MOOC Meltdown
Two Steps Back for Online Education
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  • Anthony

    Among the defining characteristics of any business enterprise is that it can fail and go out of business. MOOC’s are not done but must reevaluate both profitability and sustainability of model as reasonable alternative to interests laden traditional collegiate course organization and delivery.

  • rheddles2

    Creative destruction; the result of risk, uncertainty and profit.

  • Sunaina Roy

    I do not find anything wrong or controversial in this project. Little more time should have been given to see the results. In order to lend credibility to this initiative, I believe they should have got it accredited from a renowned source. http://www.iao.org/News/detc-accreditation/ could help understand the importance of lending credibility from a third source.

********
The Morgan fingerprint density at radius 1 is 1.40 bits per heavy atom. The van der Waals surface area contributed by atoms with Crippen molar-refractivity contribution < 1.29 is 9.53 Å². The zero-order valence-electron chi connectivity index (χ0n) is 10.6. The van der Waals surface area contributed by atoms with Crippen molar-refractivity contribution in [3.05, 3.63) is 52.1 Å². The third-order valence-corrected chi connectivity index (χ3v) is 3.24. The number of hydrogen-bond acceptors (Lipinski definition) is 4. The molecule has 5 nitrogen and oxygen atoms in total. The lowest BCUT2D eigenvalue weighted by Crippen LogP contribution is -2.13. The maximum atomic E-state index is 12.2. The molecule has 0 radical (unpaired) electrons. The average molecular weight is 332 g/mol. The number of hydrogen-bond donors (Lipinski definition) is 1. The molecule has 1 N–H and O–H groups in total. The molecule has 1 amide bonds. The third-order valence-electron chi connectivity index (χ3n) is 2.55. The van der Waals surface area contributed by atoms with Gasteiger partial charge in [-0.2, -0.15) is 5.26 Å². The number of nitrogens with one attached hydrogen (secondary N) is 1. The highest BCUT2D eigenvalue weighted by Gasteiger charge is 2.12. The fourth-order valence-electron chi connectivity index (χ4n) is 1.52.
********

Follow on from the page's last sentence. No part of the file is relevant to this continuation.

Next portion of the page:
• free_agent

    You write, “employers who, it seems, are still more interested in a formal credential than a MOOC certificate.”

    I remember reading, quite a while ago, that in regard to earnings, a high-school diploma was more valuable than a GED, despite that getting a GED required passing a stiff exam (and in those days, a high school diploma didn’t). It seemed that the problem was that getting a high-school diploma required that the student have the ability to sit through the regimentation that is four years of high-school classes, and that ability was valuable to employers.

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